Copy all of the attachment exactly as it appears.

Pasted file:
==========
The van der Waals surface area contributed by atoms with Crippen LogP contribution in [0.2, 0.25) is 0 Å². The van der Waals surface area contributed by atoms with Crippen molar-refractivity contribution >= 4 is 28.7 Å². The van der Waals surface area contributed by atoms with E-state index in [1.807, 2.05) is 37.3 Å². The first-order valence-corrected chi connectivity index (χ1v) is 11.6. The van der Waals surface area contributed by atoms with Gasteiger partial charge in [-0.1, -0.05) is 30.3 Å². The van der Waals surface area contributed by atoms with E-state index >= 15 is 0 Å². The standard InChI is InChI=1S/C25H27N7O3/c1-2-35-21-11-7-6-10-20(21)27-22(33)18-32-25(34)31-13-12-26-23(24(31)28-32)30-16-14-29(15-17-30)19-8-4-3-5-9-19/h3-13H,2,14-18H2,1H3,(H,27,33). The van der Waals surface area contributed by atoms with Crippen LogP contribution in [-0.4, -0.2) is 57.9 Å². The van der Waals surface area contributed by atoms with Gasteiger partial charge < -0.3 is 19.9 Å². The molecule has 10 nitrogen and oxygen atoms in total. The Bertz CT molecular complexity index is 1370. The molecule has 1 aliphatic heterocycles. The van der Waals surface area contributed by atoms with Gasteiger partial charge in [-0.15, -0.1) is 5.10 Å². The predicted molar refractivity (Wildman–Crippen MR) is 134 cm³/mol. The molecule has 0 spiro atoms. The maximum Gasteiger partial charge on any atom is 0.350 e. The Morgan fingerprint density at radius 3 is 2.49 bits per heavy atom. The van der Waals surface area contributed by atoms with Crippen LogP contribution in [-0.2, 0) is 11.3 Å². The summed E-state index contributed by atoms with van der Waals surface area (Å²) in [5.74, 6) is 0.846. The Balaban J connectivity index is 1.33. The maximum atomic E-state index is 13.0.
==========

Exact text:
The van der Waals surface area contributed by atoms with Crippen LogP contribution in [0.2, 0.25) is 0 Å². The van der Waals surface area contributed by atoms with Crippen molar-refractivity contribution >= 4 is 28.7 Å². The van der Waals surface area contributed by atoms with E-state index in [1.807, 2.05) is 37.3 Å². The first-order valence-corrected chi connectivity index (χ1v) is 11.6. The van der Waals surface area contributed by atoms with Gasteiger partial charge in [-0.1, -0.05) is 30.3 Å². The van der Waals surface area contributed by atoms with E-state index >= 15 is 0 Å². The standard InChI is InChI=1S/C25H27N7O3/c1-2-35-21-11-7-6-10-20(21)27-22(33)18-32-25(34)31-13-12-26-23(24(31)28-32)30-16-14-29(15-17-30)19-8-4-3-5-9-19/h3-13H,2,14-18H2,1H3,(H,27,33). The van der Waals surface area contributed by atoms with Crippen LogP contribution in [-0.4, -0.2) is 57.9 Å². The van der Waals surface area contributed by atoms with Gasteiger partial charge < -0.3 is 19.9 Å². The molecule has 10 nitrogen and oxygen atoms in total. The Bertz CT molecular complexity index is 1370. The molecule has 1 aliphatic heterocycles. The van der Waals surface area contributed by atoms with Gasteiger partial charge in [-0.15, -0.1) is 5.10 Å². The predicted molar refractivity (Wildman–Crippen MR) is 134 cm³/mol. The molecule has 0 spiro atoms. The maximum Gasteiger partial charge on any atom is 0.350 e. The Morgan fingerprint density at radius 3 is 2.49 bits per heavy atom. The van der Waals surface area contributed by atoms with Crippen LogP contribution in [-0.2, 0) is 11.3 Å². The summed E-state index contributed by atoms with van der Waals surface area (Å²) in [5.74, 6) is 0.846. The Balaban J connectivity index is 1.33. The maximum atomic E-state index is 13.0.